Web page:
Gera Gera Po
Over the course of the last month, I've gone from knowing next to nothing about Yo-Kai Watch to falling in love with it. My wife and I watch the localized version of the show, I have the theme song stuck in my head perpe...

Sludge Bomb Zoroark photo
Sludge Bomb Zoroark

'Sludge Bomb Zoroark' is a thing, available now for free for Pokemon owners

An old Zoroark with a new move
Nov 04
// Chris Carter
If you love free Pokémon events and are located in the US, you'll want to whip our your 3DS now and get to downloading. For owners of the Ruby and Sapphire remakes (dammit, why can't they all be for X & Y...
Peanuts photo

There's a new Snoopy game and it kind of looks like Yoshi's Woolly World

It costs more than peanuts, though
Nov 03
// Brett Makedonski
Comic strips are three-panel bundles of joy. Well, sometimes. The likes of Calvin and Hobbes, The Far Side, and Dilbert fit the bill. Marmaduke does not. Marmaduke has only brought pain and suffering to those ...

Southern Nuzleaf and other odd Pokemon Super Mystery Dungeon characterizations

Nov 02 // Steven Hansen
[embed]318625:60961:0[/embed] The Pokémon Mystery Dungeon series has always been weird. It takes an existing series (Mystery Dungeon) and slaps Pokémon over it, much like Pokémon Conquest, which is just Nobunaga's Ambition. Except this spin-off necessitates a story, one wherein you're a human turned Pokémon who talks a lot with other Pokémon. Super Mystery Dungeon starts with an Internet-style personality quiz to pick what kind of Pokémon are you (from the series' long range of starters) and remind you that you're playing a game aimed at children ("Your friends are playing tag, you want to jump rope. What do you do?"). It also asks if you prefer EDM or rap music. What a time to be alive. After being misidentified as that goofy fire monkey, I overruled the quiz and picked Smugleaf ("Snivy") as my spirit Pokémon and had Squirtle as my suggested best friend (I named him Squad, after the goals). And then here's this weird gosh darn Pokémon village with a clutzy Squirtle everyone's mad at and a Goomy lost in a cave he was goaded into by a group of teen Pokémon and look there's a pocket monster making a, "Don't have a cow" joke in reference to a Miltank and what whacked out world did I wander into. While the Pokémon brand was enough to sell me on Red Rescue Team a decade ago, Pokémon Super Mystery Dungeon doesn't feel like 10 years of progress separated by four more iterations. Heck, I even prefer the 2D sprites to these 3D models, though the presence of all 720 current Pokemon seems like a huge selling point for a lot of folks. Still, while I suspended disbelief for the human-turned-Pokémon jaunt 10 years back, this crossover still feels so out of place to me, from the out of place items to a dweeby Deoxys floating around in space real startled by Rayquaza. But these kind of grindy dungeon crawlers aren't my bag, so I'll just continue to stand on the outskirts and be fascinated by the left field characterizations of familiar creatures. The rest of you can enjoy Pokémon Super Mystery Dungeon on November 20.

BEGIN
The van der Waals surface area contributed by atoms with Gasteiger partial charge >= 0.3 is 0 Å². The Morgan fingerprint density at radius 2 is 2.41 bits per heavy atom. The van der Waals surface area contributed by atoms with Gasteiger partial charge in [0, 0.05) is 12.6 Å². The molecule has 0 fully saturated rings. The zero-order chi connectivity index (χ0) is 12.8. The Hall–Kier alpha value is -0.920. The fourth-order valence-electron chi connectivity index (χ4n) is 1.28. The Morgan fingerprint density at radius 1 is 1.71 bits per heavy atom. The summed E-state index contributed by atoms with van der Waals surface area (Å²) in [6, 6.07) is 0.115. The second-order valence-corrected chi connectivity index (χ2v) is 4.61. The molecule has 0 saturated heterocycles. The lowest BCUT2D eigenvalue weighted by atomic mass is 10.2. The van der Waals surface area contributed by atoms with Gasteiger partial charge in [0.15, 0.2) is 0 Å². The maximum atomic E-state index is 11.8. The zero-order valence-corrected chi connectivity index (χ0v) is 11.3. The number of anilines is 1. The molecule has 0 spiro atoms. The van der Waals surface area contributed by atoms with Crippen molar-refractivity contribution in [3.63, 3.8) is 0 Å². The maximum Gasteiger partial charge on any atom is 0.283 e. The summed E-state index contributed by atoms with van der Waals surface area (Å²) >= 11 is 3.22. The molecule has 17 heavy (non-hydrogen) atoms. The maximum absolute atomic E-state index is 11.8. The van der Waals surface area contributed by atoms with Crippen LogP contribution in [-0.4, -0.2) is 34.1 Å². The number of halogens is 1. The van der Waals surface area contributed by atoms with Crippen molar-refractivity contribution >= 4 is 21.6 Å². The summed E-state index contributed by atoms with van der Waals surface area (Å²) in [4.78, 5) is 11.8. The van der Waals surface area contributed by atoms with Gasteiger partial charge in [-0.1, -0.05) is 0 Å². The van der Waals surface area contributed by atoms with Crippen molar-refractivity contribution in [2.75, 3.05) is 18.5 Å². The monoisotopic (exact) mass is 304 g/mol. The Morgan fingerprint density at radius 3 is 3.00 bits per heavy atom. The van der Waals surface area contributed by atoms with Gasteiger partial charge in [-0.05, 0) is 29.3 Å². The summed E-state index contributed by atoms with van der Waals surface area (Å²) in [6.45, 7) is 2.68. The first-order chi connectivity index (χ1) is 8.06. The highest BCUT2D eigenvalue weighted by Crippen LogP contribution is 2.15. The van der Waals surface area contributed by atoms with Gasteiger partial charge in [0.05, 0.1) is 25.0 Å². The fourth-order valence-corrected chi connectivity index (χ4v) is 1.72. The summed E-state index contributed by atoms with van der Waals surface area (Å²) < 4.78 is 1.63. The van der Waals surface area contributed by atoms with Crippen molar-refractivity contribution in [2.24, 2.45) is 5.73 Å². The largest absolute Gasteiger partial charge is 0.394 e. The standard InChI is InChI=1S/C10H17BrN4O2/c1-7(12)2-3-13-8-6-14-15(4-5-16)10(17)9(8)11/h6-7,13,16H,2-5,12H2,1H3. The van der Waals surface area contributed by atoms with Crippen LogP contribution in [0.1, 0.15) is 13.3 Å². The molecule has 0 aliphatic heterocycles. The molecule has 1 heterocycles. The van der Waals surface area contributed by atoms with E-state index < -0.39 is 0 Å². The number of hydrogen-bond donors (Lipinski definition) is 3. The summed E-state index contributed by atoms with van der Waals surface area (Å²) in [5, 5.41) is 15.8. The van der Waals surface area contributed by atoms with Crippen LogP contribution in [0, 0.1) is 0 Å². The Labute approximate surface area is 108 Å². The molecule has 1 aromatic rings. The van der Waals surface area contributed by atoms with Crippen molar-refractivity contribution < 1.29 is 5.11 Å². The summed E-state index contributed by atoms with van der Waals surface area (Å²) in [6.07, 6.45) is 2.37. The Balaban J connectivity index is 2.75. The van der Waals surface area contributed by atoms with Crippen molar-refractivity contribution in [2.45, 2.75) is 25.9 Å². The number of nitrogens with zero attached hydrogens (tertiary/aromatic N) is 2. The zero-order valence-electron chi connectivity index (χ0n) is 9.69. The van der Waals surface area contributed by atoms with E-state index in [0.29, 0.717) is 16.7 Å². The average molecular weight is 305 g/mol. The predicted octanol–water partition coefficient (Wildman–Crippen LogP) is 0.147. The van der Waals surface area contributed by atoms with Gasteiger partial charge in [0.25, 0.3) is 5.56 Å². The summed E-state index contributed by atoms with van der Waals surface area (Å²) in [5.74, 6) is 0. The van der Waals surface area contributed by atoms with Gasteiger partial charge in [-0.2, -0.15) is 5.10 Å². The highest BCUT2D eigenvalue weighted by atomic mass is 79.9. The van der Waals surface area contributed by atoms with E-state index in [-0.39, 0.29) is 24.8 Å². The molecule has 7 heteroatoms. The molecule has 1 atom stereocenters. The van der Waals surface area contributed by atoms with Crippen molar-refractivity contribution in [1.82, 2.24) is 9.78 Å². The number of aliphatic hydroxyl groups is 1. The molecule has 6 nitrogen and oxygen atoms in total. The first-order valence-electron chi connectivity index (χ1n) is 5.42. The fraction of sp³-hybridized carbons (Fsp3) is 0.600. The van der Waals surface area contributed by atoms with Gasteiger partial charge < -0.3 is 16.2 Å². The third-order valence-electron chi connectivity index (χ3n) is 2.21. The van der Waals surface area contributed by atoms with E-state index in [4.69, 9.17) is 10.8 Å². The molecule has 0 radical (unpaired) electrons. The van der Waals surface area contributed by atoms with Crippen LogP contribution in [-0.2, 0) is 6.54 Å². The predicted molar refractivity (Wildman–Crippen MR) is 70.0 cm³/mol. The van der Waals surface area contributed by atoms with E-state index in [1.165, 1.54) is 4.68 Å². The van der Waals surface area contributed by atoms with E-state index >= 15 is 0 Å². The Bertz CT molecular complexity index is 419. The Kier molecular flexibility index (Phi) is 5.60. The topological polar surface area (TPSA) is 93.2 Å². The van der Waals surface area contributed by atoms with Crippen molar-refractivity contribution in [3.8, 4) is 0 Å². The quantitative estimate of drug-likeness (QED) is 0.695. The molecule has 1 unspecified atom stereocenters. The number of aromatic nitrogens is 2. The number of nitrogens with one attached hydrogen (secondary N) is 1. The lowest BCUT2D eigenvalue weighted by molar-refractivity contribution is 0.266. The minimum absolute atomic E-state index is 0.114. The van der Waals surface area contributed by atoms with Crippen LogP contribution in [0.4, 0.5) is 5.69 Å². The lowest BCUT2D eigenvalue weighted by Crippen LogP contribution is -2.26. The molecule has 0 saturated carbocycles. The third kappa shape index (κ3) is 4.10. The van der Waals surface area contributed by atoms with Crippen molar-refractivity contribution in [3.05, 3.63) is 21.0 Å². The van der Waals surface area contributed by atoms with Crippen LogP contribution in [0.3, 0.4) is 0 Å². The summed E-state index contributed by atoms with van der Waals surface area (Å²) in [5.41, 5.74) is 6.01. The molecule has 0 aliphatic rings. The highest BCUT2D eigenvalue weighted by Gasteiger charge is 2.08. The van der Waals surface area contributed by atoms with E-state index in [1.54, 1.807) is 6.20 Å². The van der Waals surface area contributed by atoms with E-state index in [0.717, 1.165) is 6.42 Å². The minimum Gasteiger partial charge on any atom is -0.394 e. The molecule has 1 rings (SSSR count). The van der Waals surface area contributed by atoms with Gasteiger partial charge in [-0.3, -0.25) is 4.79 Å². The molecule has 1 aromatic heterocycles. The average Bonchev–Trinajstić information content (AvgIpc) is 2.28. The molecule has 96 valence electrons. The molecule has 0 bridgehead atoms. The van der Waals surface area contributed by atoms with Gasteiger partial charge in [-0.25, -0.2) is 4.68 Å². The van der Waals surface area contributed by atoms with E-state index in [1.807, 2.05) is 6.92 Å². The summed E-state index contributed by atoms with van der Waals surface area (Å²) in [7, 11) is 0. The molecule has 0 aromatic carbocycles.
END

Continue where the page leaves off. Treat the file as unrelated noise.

Pokemon preview photo
More of the same
What would Pikachu sound like if it could talk? I don't mean its "pika pika" parlor trick, but what if you asked it which Steve Zahn movie it liked best, or if it knows how to change a car's air filter? Pokémon offers ...

Gunman Clive photo
Gunman Clive

Gunman Clive creator releases ROM of his game on Game Boy Color

Wow, cool
Nov 02
// Chris Carter
Bertil Hörberg has accomplished quite a bit in such a short amount of time. As a one-man show he released his creations on multiple platforms, and even collected them in HD on the Wii U. Gunman Clive might not be th...
EA photo

EA 'will evaluate any and all opportunities' with Nintendo going forward

Hope for the NX?
Oct 31
// Chris Carter
Remember when EA came out on stage with a massive amount of support for Nintendo's Wii U at its first E3, and then basically ran off into the night in 2013 without so much as port support? A lot of third-parties have flocked ...
Zero Escape photo
Zero Escape

Zero Escape 3 gets new name and release shenanigans

Escape once more in summer 2016
Oct 30
// CJ Andriessen